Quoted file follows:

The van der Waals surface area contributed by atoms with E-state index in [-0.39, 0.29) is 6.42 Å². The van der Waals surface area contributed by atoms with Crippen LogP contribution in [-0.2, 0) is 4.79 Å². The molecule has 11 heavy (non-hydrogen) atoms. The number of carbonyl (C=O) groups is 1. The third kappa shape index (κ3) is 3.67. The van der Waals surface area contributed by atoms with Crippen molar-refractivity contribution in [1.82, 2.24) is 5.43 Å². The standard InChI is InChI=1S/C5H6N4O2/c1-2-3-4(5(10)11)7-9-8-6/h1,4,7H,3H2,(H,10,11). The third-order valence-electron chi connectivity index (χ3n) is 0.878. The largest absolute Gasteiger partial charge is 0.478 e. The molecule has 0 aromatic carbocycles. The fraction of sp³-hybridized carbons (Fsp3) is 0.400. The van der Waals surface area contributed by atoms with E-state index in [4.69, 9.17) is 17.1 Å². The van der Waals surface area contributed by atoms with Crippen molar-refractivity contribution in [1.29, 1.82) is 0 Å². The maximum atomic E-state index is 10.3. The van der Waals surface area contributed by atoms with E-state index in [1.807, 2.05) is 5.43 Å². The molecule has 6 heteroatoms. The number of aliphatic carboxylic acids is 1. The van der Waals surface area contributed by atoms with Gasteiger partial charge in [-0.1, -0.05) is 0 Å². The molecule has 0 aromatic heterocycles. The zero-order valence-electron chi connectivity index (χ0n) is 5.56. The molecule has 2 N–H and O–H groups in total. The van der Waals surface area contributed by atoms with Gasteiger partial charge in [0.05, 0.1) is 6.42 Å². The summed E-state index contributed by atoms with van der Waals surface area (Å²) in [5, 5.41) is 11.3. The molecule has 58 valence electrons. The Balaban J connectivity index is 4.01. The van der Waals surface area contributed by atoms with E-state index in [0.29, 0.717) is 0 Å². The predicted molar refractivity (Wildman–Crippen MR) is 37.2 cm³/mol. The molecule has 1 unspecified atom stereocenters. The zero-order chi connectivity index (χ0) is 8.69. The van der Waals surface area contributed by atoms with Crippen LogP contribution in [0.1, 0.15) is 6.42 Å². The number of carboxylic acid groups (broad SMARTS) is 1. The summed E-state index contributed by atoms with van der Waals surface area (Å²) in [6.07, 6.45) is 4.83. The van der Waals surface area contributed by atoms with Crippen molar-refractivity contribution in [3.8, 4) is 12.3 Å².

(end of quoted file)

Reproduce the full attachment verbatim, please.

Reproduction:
The van der Waals surface area contributed by atoms with E-state index in [-0.39, 0.29) is 6.42 Å². The van der Waals surface area contributed by atoms with Crippen LogP contribution in [-0.2, 0) is 4.79 Å². The molecule has 11 heavy (non-hydrogen) atoms. The number of carbonyl (C=O) groups is 1. The third kappa shape index (κ3) is 3.67. The van der Waals surface area contributed by atoms with Crippen molar-refractivity contribution in [1.82, 2.24) is 5.43 Å². The standard InChI is InChI=1S/C5H6N4O2/c1-2-3-4(5(10)11)7-9-8-6/h1,4,7H,3H2,(H,10,11). The third-order valence-electron chi connectivity index (χ3n) is 0.878. The largest absolute Gasteiger partial charge is 0.478 e. The molecule has 0 aromatic carbocycles. The fraction of sp³-hybridized carbons (Fsp3) is 0.400. The van der Waals surface area contributed by atoms with E-state index in [4.69, 9.17) is 17.1 Å². The van der Waals surface area contributed by atoms with Crippen molar-refractivity contribution in [1.29, 1.82) is 0 Å². The maximum atomic E-state index is 10.3. The van der Waals surface area contributed by atoms with E-state index in [1.807, 2.05) is 5.43 Å². The molecule has 6 heteroatoms. The number of aliphatic carboxylic acids is 1. The van der Waals surface area contributed by atoms with Gasteiger partial charge in [-0.1, -0.05) is 0 Å². The molecule has 0 aromatic heterocycles. The zero-order valence-electron chi connectivity index (χ0n) is 5.56. The molecule has 2 N–H and O–H groups in total. The van der Waals surface area contributed by atoms with Gasteiger partial charge in [0.05, 0.1) is 6.42 Å². The summed E-state index contributed by atoms with van der Waals surface area (Å²) in [5, 5.41) is 11.3. The molecule has 58 valence electrons. The Balaban J connectivity index is 4.01. The van der Waals surface area contributed by atoms with E-state index in [0.29, 0.717) is 0 Å². The predicted molar refractivity (Wildman–Crippen MR) is 37.2 cm³/mol. The molecule has 1 unspecified atom stereocenters. The zero-order chi connectivity index (χ0) is 8.69. The van der Waals surface area contributed by atoms with Crippen LogP contribution in [0.1, 0.15) is 6.42 Å². The number of carboxylic acid groups (broad SMARTS) is 1. The summed E-state index contributed by atoms with van der Waals surface area (Å²) in [6.07, 6.45) is 4.83. The van der Waals surface area contributed by atoms with Crippen molar-refractivity contribution in [3.8, 4) is 12.3 Å².